Electronic job

KY high school student has signing ceremony for plumbing job


Jacob Bradley, left, a 2022 graduate of Montgomery County High School, and his mother Angie Bradley appeared in mid-May at a letter of intent signing ceremony for a Lexington plumbing company where he is starting full time on May 31.

Photo courtesy of Ben Crum

Jacob Bradley, a 2022 Central Ky. high school graduate, signed a letter of intent with a Lexington company in front of reporters — much like an athlete would — to indicate he is starting a full-time career as a that plumber Tuesday.

Bradley’s signing ceremony at Montgomery County High School in Mount Sterling in mid-May led to national coverage over the weekend on Inside the digital edition in addition to statewide attention.

“I thought the trades deserved more attention,” Bradley told the Herald-Leader. “You just have to be ready to work with your hands.”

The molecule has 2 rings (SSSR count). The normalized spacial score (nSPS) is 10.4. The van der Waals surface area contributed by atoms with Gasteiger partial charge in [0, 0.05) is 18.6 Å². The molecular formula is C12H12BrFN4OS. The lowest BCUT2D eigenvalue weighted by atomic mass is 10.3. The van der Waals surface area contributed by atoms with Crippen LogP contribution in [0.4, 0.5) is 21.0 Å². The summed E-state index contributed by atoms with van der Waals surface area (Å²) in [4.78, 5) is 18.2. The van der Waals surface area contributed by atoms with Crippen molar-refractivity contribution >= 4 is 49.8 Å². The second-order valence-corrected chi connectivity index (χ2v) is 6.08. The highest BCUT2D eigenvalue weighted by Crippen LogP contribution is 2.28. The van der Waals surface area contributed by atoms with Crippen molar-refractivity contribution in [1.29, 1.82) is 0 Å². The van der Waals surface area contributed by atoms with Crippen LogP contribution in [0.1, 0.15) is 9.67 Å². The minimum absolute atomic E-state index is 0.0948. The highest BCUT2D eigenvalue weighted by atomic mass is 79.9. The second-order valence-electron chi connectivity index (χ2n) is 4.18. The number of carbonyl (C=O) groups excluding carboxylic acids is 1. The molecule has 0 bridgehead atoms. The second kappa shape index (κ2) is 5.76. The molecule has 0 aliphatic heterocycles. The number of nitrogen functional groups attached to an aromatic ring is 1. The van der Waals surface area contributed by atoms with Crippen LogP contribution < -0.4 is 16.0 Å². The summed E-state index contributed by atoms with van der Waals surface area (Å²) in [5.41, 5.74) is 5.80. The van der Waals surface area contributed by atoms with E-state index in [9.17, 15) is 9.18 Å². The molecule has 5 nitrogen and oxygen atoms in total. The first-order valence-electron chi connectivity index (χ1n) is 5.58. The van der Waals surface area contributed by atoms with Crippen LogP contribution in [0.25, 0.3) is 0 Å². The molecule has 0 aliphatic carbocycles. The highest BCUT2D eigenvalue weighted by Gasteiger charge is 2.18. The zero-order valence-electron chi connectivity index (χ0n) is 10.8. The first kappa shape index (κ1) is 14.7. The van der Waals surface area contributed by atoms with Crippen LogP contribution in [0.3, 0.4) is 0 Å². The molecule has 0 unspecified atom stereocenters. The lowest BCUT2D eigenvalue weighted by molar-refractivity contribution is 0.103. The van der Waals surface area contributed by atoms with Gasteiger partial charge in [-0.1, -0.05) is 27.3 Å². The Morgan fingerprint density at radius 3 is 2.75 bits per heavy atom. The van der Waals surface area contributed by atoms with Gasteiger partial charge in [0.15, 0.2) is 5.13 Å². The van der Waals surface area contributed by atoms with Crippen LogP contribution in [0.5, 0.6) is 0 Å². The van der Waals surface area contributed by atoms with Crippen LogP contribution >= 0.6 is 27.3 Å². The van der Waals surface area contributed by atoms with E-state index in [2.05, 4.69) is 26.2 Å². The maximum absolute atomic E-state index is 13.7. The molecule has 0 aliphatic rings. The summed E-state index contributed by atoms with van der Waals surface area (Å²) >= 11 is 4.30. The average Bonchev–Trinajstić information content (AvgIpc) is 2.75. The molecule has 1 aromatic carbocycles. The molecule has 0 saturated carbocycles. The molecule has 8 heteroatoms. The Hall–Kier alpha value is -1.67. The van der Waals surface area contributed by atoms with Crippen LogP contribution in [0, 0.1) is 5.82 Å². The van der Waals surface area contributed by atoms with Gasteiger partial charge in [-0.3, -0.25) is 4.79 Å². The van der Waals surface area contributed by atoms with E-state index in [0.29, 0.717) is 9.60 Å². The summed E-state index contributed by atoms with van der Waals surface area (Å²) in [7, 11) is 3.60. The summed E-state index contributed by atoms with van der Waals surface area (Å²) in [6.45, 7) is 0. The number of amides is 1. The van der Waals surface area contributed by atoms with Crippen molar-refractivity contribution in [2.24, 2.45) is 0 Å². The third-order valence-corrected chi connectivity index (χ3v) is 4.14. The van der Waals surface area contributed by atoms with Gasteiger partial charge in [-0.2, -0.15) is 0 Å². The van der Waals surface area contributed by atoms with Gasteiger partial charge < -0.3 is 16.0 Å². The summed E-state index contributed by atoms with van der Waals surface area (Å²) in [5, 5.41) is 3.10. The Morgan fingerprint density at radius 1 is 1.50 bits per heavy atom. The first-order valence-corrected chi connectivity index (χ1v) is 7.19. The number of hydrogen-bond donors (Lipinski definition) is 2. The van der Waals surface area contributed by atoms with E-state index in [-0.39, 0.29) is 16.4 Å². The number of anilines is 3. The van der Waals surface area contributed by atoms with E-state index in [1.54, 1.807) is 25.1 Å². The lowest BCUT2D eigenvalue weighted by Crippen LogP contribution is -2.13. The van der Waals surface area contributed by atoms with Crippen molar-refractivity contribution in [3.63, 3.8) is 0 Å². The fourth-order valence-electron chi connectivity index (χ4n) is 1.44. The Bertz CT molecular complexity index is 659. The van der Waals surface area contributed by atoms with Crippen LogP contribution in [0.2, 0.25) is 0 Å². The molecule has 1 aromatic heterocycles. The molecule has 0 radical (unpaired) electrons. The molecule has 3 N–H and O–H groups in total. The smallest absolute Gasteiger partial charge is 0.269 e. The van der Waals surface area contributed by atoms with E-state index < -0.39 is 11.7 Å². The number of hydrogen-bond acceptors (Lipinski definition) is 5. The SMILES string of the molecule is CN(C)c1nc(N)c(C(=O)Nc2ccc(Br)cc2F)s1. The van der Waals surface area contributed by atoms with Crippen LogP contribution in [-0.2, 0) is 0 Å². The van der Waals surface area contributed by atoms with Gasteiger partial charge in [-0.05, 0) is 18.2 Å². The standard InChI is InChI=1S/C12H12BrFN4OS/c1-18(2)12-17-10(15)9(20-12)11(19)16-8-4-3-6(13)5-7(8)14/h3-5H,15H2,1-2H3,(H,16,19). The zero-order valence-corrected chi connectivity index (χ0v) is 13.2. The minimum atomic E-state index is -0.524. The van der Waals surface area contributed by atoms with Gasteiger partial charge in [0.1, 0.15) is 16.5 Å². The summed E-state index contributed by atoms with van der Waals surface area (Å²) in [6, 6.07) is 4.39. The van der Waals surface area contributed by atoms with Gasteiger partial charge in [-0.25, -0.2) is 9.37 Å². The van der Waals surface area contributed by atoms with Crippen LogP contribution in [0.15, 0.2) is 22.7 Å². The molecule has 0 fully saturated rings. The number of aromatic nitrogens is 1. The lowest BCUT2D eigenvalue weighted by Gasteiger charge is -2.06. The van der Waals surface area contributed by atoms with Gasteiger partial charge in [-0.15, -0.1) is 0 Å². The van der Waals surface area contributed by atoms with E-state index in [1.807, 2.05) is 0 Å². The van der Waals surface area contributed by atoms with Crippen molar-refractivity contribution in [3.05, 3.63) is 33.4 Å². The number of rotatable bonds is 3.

“It’s high time some light was shed on people getting into the skilled trades,” said Ben Crum, vice president of Fast Flow Plumbing of Lexington, where Bradley works. “Most companies are willing to pay not only for your work as you make money, but they’re also willing to pay for your training once it’s time for you to get your license or take a test.”

He said employees in skilled trades generally won’t incur school debt and will have the chance to be business owners.

Bradley, 18, said he met Crum in March at a career day at his high school and started working at Crum’s company part-time while he finished the school year.

Bradley said he started making around $14 an hour with the potential for $20-25 an hour.

Crum said he wanted to recruit high schoolers because they are eager to learn.

Bradley High School counselor Lacy Gross told the Herald-Leader reporting partner WKYT that signing ceremonies have usually just taken place for athletes, but she is hopeful that skilled trades signings will continue.

Bradley, Crum said, is “a very smart kid. He has a bright future ahead of him. »

Writer Valarie Honeycutt Spears covers K-12 education, social issues, and other topics. She is originally from Lexington with roots in southeastern Kentucky.